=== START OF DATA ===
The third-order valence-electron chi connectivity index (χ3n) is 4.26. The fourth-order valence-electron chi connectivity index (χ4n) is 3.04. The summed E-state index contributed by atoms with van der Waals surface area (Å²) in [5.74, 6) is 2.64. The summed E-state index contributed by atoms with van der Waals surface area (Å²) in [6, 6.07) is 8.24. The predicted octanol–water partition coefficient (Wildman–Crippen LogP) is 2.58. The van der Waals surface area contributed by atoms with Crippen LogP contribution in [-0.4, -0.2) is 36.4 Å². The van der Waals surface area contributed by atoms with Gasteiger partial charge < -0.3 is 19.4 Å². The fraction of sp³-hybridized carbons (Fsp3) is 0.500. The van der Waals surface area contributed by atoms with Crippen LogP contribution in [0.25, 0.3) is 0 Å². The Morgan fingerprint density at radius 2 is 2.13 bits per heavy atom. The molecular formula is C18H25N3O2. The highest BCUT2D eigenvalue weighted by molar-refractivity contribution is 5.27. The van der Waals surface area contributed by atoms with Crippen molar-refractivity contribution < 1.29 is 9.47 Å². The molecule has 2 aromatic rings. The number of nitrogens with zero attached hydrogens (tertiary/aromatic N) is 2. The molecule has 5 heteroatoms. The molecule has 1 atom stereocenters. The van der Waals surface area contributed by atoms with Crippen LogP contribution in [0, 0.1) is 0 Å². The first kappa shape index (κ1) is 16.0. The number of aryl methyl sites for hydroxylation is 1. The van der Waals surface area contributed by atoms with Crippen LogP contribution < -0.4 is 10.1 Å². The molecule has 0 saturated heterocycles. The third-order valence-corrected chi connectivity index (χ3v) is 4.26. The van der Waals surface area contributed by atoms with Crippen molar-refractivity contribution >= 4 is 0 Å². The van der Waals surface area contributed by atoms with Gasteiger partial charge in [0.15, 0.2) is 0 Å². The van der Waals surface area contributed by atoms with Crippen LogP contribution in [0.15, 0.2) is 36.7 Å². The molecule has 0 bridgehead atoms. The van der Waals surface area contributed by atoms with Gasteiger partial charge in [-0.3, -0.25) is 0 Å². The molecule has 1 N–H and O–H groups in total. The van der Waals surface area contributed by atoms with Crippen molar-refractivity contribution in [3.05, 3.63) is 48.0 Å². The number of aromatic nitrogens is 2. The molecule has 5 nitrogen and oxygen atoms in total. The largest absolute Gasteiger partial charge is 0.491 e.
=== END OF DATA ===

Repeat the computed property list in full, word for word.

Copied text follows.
The third-order valence-electron chi connectivity index (χ3n) is 4.26. The fourth-order valence-electron chi connectivity index (χ4n) is 3.04. The summed E-state index contributed by atoms with van der Waals surface area (Å²) in [5.74, 6) is 2.64. The summed E-state index contributed by atoms with van der Waals surface area (Å²) in [6, 6.07) is 8.24. The predicted octanol–water partition coefficient (Wildman–Crippen LogP) is 2.58. The van der Waals surface area contributed by atoms with Crippen LogP contribution in [-0.4, -0.2) is 36.4 Å². The van der Waals surface area contributed by atoms with Gasteiger partial charge < -0.3 is 19.4 Å². The fraction of sp³-hybridized carbons (Fsp3) is 0.500. The van der Waals surface area contributed by atoms with Crippen LogP contribution in [0.25, 0.3) is 0 Å². The Morgan fingerprint density at radius 2 is 2.13 bits per heavy atom. The molecular formula is C18H25N3O2. The highest BCUT2D eigenvalue weighted by molar-refractivity contribution is 5.27. The van der Waals surface area contributed by atoms with Crippen molar-refractivity contribution < 1.29 is 9.47 Å². The molecule has 2 aromatic rings. The number of nitrogens with zero attached hydrogens (tertiary/aromatic N) is 2. The molecule has 5 heteroatoms. The molecule has 1 atom stereocenters. The van der Waals surface area contributed by atoms with Crippen LogP contribution in [0, 0.1) is 0 Å². The first kappa shape index (κ1) is 16.0. The number of aryl methyl sites for hydroxylation is 1. The van der Waals surface area contributed by atoms with Crippen LogP contribution < -0.4 is 10.1 Å². The molecule has 0 saturated heterocycles. The third-order valence-corrected chi connectivity index (χ3v) is 4.26. The van der Waals surface area contributed by atoms with Crippen molar-refractivity contribution >= 4 is 0 Å². The van der Waals surface area contributed by atoms with Gasteiger partial charge in [0.15, 0.2) is 0 Å². The van der Waals surface area contributed by atoms with Crippen LogP contribution in [0.15, 0.2) is 36.7 Å². The molecule has 0 bridgehead atoms. The van der Waals surface area contributed by atoms with Gasteiger partial charge in [-0.3, -0.25) is 0 Å². The molecule has 1 N–H and O–H groups in total. The van der Waals surface area contributed by atoms with Crippen molar-refractivity contribution in [3.05, 3.63) is 48.0 Å². The number of aromatic nitrogens is 2. The molecule has 5 nitrogen and oxygen atoms in total. The largest absolute Gasteiger partial charge is 0.491 e.